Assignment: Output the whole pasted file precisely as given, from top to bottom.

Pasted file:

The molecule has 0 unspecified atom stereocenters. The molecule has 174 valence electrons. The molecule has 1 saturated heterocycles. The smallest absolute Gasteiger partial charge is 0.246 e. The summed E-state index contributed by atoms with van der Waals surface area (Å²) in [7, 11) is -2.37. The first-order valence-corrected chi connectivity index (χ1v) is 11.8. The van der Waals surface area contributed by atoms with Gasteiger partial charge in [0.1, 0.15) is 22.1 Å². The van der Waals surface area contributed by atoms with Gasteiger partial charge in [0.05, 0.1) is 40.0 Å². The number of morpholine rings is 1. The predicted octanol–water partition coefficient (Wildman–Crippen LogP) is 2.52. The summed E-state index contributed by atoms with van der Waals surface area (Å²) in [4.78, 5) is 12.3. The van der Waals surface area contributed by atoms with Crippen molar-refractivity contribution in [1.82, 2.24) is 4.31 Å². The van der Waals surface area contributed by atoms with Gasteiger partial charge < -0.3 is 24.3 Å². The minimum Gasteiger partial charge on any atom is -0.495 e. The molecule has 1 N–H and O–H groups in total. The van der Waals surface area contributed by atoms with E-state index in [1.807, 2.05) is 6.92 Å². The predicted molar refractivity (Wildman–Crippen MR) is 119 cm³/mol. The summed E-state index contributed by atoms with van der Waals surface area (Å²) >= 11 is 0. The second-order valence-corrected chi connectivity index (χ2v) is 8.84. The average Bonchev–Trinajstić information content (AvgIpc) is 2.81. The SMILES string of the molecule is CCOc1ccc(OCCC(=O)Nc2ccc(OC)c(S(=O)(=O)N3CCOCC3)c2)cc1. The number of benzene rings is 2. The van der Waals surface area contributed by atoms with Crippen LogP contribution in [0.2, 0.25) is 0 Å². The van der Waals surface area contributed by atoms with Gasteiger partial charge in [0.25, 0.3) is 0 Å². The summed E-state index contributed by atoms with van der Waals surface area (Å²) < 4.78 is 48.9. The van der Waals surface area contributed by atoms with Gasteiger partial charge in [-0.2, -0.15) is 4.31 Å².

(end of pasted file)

The molecule has 0 unspecified atom stereocenters. The molecule has 174 valence electrons. The molecule has 1 saturated heterocycles. The smallest absolute Gasteiger partial charge is 0.246 e. The summed E-state index contributed by atoms with van der Waals surface area (Å²) in [7, 11) is -2.37. The first-order valence-corrected chi connectivity index (χ1v) is 11.8. The van der Waals surface area contributed by atoms with Gasteiger partial charge in [0.1, 0.15) is 22.1 Å². The van der Waals surface area contributed by atoms with Gasteiger partial charge in [0.05, 0.1) is 40.0 Å². The number of morpholine rings is 1. The predicted octanol–water partition coefficient (Wildman–Crippen LogP) is 2.52. The summed E-state index contributed by atoms with van der Waals surface area (Å²) in [4.78, 5) is 12.3. The van der Waals surface area contributed by atoms with Crippen molar-refractivity contribution in [1.82, 2.24) is 4.31 Å². The van der Waals surface area contributed by atoms with Gasteiger partial charge < -0.3 is 24.3 Å². The minimum Gasteiger partial charge on any atom is -0.495 e. The molecule has 1 N–H and O–H groups in total. The van der Waals surface area contributed by atoms with E-state index in [1.807, 2.05) is 6.92 Å². The predicted molar refractivity (Wildman–Crippen MR) is 119 cm³/mol. The summed E-state index contributed by atoms with van der Waals surface area (Å²) >= 11 is 0. The second-order valence-corrected chi connectivity index (χ2v) is 8.84. The average Bonchev–Trinajstić information content (AvgIpc) is 2.81. The SMILES string of the molecule is CCOc1ccc(OCCC(=O)Nc2ccc(OC)c(S(=O)(=O)N3CCOCC3)c2)cc1. The number of benzene rings is 2. The van der Waals surface area contributed by atoms with Crippen LogP contribution in [0.2, 0.25) is 0 Å². The van der Waals surface area contributed by atoms with Gasteiger partial charge in [0.25, 0.3) is 0 Å². The summed E-state index contributed by atoms with van der Waals surface area (Å²) < 4.78 is 48.9. The van der Waals surface area contributed by atoms with Gasteiger partial charge in [-0.2, -0.15) is 4.31 Å².